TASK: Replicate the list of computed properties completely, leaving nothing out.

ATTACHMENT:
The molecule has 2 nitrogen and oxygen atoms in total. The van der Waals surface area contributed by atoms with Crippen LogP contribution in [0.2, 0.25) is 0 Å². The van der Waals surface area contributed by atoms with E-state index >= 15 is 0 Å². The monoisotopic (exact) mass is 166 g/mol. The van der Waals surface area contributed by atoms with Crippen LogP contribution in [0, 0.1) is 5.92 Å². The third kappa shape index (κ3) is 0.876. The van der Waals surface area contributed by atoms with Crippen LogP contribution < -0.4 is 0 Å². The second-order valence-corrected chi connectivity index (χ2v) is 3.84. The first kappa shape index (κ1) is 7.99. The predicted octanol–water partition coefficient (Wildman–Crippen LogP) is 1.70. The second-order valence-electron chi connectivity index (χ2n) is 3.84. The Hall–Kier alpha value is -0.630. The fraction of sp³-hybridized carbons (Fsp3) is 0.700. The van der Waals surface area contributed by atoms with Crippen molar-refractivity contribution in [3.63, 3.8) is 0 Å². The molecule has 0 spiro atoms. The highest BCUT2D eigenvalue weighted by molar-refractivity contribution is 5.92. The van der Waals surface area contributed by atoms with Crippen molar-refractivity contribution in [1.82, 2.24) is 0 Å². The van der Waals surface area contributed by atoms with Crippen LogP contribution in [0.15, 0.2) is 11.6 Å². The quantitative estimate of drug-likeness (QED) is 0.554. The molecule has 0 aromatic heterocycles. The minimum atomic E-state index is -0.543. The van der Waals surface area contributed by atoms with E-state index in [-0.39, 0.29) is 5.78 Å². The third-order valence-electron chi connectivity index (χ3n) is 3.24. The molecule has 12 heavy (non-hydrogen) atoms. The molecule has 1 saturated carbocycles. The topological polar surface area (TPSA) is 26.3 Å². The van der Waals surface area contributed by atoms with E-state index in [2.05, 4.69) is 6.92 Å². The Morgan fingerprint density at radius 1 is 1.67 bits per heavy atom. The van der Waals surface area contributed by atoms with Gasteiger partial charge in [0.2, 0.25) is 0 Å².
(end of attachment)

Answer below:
The molecule has 2 nitrogen and oxygen atoms in total. The van der Waals surface area contributed by atoms with Crippen LogP contribution in [0.2, 0.25) is 0 Å². The van der Waals surface area contributed by atoms with E-state index >= 15 is 0 Å². The monoisotopic (exact) mass is 166 g/mol. The van der Waals surface area contributed by atoms with Crippen LogP contribution in [0, 0.1) is 5.92 Å². The third kappa shape index (κ3) is 0.876. The van der Waals surface area contributed by atoms with Crippen LogP contribution < -0.4 is 0 Å². The second-order valence-corrected chi connectivity index (χ2v) is 3.84. The first kappa shape index (κ1) is 7.99. The predicted octanol–water partition coefficient (Wildman–Crippen LogP) is 1.70. The second-order valence-electron chi connectivity index (χ2n) is 3.84. The Hall–Kier alpha value is -0.630. The fraction of sp³-hybridized carbons (Fsp3) is 0.700. The van der Waals surface area contributed by atoms with Crippen molar-refractivity contribution in [3.63, 3.8) is 0 Å². The molecule has 0 spiro atoms. The highest BCUT2D eigenvalue weighted by molar-refractivity contribution is 5.92. The van der Waals surface area contributed by atoms with Crippen molar-refractivity contribution in [1.82, 2.24) is 0 Å². The van der Waals surface area contributed by atoms with Crippen LogP contribution in [0.15, 0.2) is 11.6 Å². The quantitative estimate of drug-likeness (QED) is 0.554. The molecule has 0 aromatic heterocycles. The minimum atomic E-state index is -0.543. The van der Waals surface area contributed by atoms with E-state index in [-0.39, 0.29) is 5.78 Å². The third-order valence-electron chi connectivity index (χ3n) is 3.24. The molecule has 12 heavy (non-hydrogen) atoms. The molecule has 1 saturated carbocycles. The topological polar surface area (TPSA) is 26.3 Å². The van der Waals surface area contributed by atoms with E-state index in [2.05, 4.69) is 6.92 Å². The Morgan fingerprint density at radius 1 is 1.67 bits per heavy atom. The van der Waals surface area contributed by atoms with Gasteiger partial charge in [0.2, 0.25) is 0 Å².